Develop a Culture of Transparency & Openness with the Salary Formula

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One of the biggest challenges during the Agile transformation is to help people become agile and stay agile. Experts of Agile management encourage us to define the boundaries for our employees. Agile coaching gurus call us to set and enforce high expectations. Many managers fail to sell Agile values to their teams. Many teams consider this topic irrelevant. You may be full of good intentions, but the team can’t read your mind. Many factors could lead to this confusion, such as personality, culture, education, or background. An attempt to overcome each component may become an impossible task. 

So, let’s make your rhetoric relevant and look at the concept of ‘salary.’ Of course, different people may think of salary in different ways. Yet, the pay is the final and ultimate confirmation of an employer’s satisfaction. It expresses the employer’s vision of an employee’s performance and attitude. Use the power of this established way of thinking to help employees understand your expectations. In other words, express the expectations through salary. Don’t ‘sell’ abstract benefits of self-governance or being a high-performance team. Help employees understand what you expect for the money the company pays.

One effective example is the Salary Formula exercise. It’s a simple and efficient way to share your expectations with the team.

How to run Salary Formula exercise

Start the conversation by listening to the team. Good opening questions are: “What is the value you deliver to the company?” and “What do you think the company pays you for?” This activity will help employees feel their opinions are important. It will also help you learn their expectations and lay the foundation for future conversations. However, remember the importance of establishing a safe space. You should encourage everyone to share their thoughts but never push anyone to speak.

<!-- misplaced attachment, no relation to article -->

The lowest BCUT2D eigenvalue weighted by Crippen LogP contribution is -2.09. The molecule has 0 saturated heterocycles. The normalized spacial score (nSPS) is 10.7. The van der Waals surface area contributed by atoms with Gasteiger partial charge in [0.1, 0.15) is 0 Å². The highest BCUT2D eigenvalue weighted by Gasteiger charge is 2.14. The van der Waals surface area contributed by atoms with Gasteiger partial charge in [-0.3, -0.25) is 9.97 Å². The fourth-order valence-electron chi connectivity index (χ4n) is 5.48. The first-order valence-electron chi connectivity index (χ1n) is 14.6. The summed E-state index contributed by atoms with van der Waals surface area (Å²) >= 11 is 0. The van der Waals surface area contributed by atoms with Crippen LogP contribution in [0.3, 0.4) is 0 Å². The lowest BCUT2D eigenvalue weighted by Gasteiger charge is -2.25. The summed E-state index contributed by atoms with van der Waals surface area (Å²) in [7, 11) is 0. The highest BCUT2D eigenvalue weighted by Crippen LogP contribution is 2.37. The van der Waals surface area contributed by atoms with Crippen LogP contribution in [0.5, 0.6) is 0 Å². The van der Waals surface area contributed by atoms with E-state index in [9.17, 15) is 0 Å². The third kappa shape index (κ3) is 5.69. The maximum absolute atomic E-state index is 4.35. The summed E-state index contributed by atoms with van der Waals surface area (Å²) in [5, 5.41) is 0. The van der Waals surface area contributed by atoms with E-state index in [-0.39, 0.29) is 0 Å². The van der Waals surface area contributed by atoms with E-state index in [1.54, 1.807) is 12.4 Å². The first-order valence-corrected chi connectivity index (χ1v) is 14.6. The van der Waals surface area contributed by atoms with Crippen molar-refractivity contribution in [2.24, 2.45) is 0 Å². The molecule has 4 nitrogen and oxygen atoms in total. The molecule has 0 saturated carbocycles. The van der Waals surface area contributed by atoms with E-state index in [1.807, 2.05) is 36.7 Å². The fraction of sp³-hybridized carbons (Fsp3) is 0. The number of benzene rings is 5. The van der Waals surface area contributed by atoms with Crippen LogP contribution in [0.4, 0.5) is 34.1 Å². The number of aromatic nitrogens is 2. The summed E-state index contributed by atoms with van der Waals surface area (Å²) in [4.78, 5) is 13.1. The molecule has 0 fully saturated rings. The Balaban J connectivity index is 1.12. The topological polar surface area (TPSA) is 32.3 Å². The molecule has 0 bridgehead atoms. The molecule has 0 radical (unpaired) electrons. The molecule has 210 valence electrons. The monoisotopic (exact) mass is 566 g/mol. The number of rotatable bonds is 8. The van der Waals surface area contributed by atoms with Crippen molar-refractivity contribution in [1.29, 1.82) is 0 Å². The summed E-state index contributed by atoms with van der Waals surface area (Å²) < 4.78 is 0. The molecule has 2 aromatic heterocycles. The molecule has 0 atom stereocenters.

The opening conversation establishes a reference point. Here is where you can help the team understand the complete picture of the company’s needs. It’s helpful to have a checklist to make sure you have discussed every relevant factor. If you run a software project, you can use my list.

  • The company pays for the outcome. The outcome may be a product or a service involved in the company’s business process. In most cases, you should have this option discussed during the initial conversation. It may come in the form of outputs. Use the discussion during the next point of the checklist to demonstrate the importance of outcome over output. 
  • Business is a cooperative game. If one fails, the whole business may fail. Companies expect employees to accept their share of responsibility for success. Responsibility is another factor to include in the Salary Formula. 

Please remember that focusing only on the outcome hurts both engagement and creativity. Often, the behavior that aligns with the company’s vision and mission is a better long-term investment. To shape the expected behavior, guide the team through the rest of your list. 

  • The company pays employees for making themselves available. Employees, even while idling, are valuable if they can timely join new or ongoing activities. 
  • The world changes, the business environment changes, and the company changes. If the company doesn’t respond to changes, it fails. If employees ignore changes, their ability to produce outcomes or join new activities diminishes. Modern business lives in the VUCA world. The environment is volatile and uncertain. Therefore, companies expect employees to be prepared to change and adapt. We may express this readiness as professional development in the salary formula.